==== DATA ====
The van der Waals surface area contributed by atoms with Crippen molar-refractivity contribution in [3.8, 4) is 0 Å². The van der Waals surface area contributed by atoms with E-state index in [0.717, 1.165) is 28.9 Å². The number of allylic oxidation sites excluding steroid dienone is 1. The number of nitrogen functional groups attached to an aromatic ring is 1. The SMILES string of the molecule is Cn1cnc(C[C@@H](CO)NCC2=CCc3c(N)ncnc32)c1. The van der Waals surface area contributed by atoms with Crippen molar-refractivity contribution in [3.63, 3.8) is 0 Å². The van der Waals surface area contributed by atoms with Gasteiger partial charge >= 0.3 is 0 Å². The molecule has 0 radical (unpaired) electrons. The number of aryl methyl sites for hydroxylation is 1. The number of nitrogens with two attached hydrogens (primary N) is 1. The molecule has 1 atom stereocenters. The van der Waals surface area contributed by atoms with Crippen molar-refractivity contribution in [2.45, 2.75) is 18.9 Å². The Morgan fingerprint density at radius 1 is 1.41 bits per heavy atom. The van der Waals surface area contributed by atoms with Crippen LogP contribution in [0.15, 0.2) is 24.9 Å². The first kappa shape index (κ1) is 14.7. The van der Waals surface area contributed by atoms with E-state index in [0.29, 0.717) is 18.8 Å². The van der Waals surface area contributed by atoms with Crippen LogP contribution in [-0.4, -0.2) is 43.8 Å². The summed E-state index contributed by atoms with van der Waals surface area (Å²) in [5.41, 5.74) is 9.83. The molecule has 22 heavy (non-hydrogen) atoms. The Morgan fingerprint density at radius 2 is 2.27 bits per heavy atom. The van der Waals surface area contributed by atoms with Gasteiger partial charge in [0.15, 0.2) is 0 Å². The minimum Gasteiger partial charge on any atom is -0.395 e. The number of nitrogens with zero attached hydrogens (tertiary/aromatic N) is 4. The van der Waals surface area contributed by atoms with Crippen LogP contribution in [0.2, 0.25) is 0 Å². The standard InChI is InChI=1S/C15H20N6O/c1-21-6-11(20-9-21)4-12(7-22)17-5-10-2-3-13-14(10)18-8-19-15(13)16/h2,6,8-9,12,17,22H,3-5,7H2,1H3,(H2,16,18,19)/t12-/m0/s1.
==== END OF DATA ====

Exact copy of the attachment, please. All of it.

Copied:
The van der Waals surface area contributed by atoms with Crippen molar-refractivity contribution in [3.8, 4) is 0 Å². The van der Waals surface area contributed by atoms with E-state index in [0.717, 1.165) is 28.9 Å². The number of allylic oxidation sites excluding steroid dienone is 1. The number of nitrogen functional groups attached to an aromatic ring is 1. The SMILES string of the molecule is Cn1cnc(C[C@@H](CO)NCC2=CCc3c(N)ncnc32)c1. The van der Waals surface area contributed by atoms with Crippen molar-refractivity contribution in [3.63, 3.8) is 0 Å². The van der Waals surface area contributed by atoms with Gasteiger partial charge >= 0.3 is 0 Å². The molecule has 0 radical (unpaired) electrons. The number of aryl methyl sites for hydroxylation is 1. The number of nitrogens with two attached hydrogens (primary N) is 1. The molecule has 1 atom stereocenters. The van der Waals surface area contributed by atoms with Crippen molar-refractivity contribution in [2.45, 2.75) is 18.9 Å². The Morgan fingerprint density at radius 1 is 1.41 bits per heavy atom. The van der Waals surface area contributed by atoms with Crippen LogP contribution in [0.15, 0.2) is 24.9 Å². The first kappa shape index (κ1) is 14.7. The van der Waals surface area contributed by atoms with E-state index in [0.29, 0.717) is 18.8 Å². The van der Waals surface area contributed by atoms with Crippen LogP contribution in [-0.4, -0.2) is 43.8 Å². The summed E-state index contributed by atoms with van der Waals surface area (Å²) in [5.41, 5.74) is 9.83. The molecule has 22 heavy (non-hydrogen) atoms. The Morgan fingerprint density at radius 2 is 2.27 bits per heavy atom. The van der Waals surface area contributed by atoms with Gasteiger partial charge in [0.15, 0.2) is 0 Å². The minimum Gasteiger partial charge on any atom is -0.395 e. The number of nitrogens with zero attached hydrogens (tertiary/aromatic N) is 4. The van der Waals surface area contributed by atoms with Crippen LogP contribution in [0.2, 0.25) is 0 Å². The standard InChI is InChI=1S/C15H20N6O/c1-21-6-11(20-9-21)4-12(7-22)17-5-10-2-3-13-14(10)18-8-19-15(13)16/h2,6,8-9,12,17,22H,3-5,7H2,1H3,(H2,16,18,19)/t12-/m0/s1.